The influx of asylum seekers to New York City has quickly become the central issue in the race for Staten Island and Brooklyn’s 11th Congressional District — and could be a decisive factor in keeping the seat for Republicans.
The migrant issue was in the first question posed to the candidates — incumbent Rep. Nicole Malliotakis and Democratic challenger Max Rose — in a recent debate, where they largely blamed the Biden administration for not securing the U.S. borders. Malliotakis has signed letters asking for more city resources, and held news conferences across Staten Island, pressing the city and federal government to do more.
But for Rose — who lost the seat to Malliotakis in 2020 and was attacked for appearing to support Black Lives Matter protesters — the issue couldn’t have come at a worse time.
“If somebody needed another reason to come out and vote this year, the migrant issue is definitely [it],” said Peter Giunta, president of the Staten Island Young Republicans “I'm anticipating that this is going to push people out in those election districts on Staten Island.”
The crisis, which began unfolding in early spring, only started to affect Staten Island this past month when the city opened two shelters exclusively for migrants in the neighborhood of Travis. Currently, Staten Island has absorbed 4% of the total number of migrants, though that number could change if the city considers a plan to house asylum seekers in cruise ships that would be docked on the east side of the island.
“At what point is it enough where they actually just tell a president to stop this influx of illegal migration?” Malliotakis said in an interview with Gothamist. Her internal polling shows the crisis is among the top five issues among district voters, along with the economy and public safety.
“We’re gonna have every hotel in New York City become a shelter? We're gonna have a cruise ship off a harbor?” she said. “At what point do they say, ‘enough is enough’?”
Rose provided a statement to Gothamist blaming both Democrats and Republicans for politicizing the issue.
“Politicians shouldn't be able to kidnap political refugees with lies and send them across state lines, nor can we have an open border. But this kind of common sense has been sorely lacking in Washington, D.C.,” Rose said in a statement. “President Biden must provide immediate aid to NYC to alleviate the funding crisis, secure the border, and dramatically increase judicial resources so these claims can be processed quickly and fairly."
News outlet The City reported that he’s largely kept away from any outreach efforts to help the migrants.
Malliotakis — the daughter of a Cuban refugee — said Mayor Eric Adams should consider challenging the city’s right-to-shelter decree and focus it only on U.S. citizens. She criticized the actions of Texas' Republican Gov. Greg Abbott and Oscar Lesser, the Democratic mayor of El Paso, in sending migrants to New York City — and noted that arriving migrants should seek a legal path to citizenship.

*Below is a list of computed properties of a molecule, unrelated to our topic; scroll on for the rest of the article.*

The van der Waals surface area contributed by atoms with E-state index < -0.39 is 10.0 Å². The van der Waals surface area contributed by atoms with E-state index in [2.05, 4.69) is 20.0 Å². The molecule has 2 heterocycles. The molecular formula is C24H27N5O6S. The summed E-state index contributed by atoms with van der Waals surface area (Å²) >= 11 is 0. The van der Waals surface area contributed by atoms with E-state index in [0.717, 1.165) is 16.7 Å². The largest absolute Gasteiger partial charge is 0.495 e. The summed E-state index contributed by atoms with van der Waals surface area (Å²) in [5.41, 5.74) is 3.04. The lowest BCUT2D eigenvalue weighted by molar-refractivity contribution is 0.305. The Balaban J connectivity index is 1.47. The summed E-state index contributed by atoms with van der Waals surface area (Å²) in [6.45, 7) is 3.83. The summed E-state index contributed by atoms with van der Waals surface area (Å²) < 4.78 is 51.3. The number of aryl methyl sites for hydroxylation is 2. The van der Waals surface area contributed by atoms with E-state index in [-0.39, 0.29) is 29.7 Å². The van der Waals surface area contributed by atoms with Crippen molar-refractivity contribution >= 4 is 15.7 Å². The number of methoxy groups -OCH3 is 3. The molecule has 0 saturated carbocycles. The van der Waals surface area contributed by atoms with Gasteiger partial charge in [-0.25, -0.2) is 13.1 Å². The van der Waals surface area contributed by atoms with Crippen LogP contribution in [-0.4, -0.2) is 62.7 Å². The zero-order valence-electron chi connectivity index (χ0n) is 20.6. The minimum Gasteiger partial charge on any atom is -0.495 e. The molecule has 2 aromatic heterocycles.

She echoed those points during a debate organized by the Iron Hills Civic Association on Oct. 19.
At the same debate, Rose tried to cast blame on the Biden administration saying the lack of federal funding to the city has led to a chaotic response.
“If you are going to have an immigration policy you need to have the resources backing it up for states and localities. And certainly that’s not what we’re seeing right now – New York City is certainly not getting its fair share from the federal government as it pertains to asylum seekers,” Rose said, adding that technology and personnel are needed to further secure the border.
Malliotakis countered that Rose voted against increasing funding for a border wall proposed by then-President Donald Trump while he held the seat.
Residents in the borough’s Travis neighborhood, where many of the migrants are being housed, have walked a tightrope between sympathy for the asylum seekers and outrage toward what they see as an encroachment on their quality of life. Gothamist recently reported that neighbors threatened a boycott when a local pizzeria gave free food to migrants. Even the local Catholic church has not been taking collections for the asylum seekers.
In a recent Facebook exchange between neighbors over attempts to organize a protest, local resident Veronica Gil Mannarino objected to protesting in front of the migrant shelter.
“I’d feel bad for the innocent kids. It should be by the idiot politician's house that came up with this horrible idea,” Mannarino wrote.
Another local, Sara Walsh, responded, saying the neighborhood is not equipped to handle the increased population.
“[W]e don’t know if it is safe to open our doors, they are sending the children to the door hoping people will be empathetic, but how do we know?” Walsh said. “We have no grocery, no medical, the school is already at capacity, and let’s be real, Travis is a transit desert.”
While registered Democrats outnumber Republicans on Staten Island, the borough is a conservative stronghold in blue New York City. In 2020, Rose won some western parts of the district — including Travis — but President Donald Trump won those same districts. Rose ultimately lost after serving a single term.
Richard Flanagan, a political science professor at the College of Staten Island, said the emergence of the issue now is likely to help Malliotakis.
“It’s timed really well,” Flanagan said. “The migrant issue and the movement into the hotels in Travis speaks to that sense of disorder and thus another log on the fire.”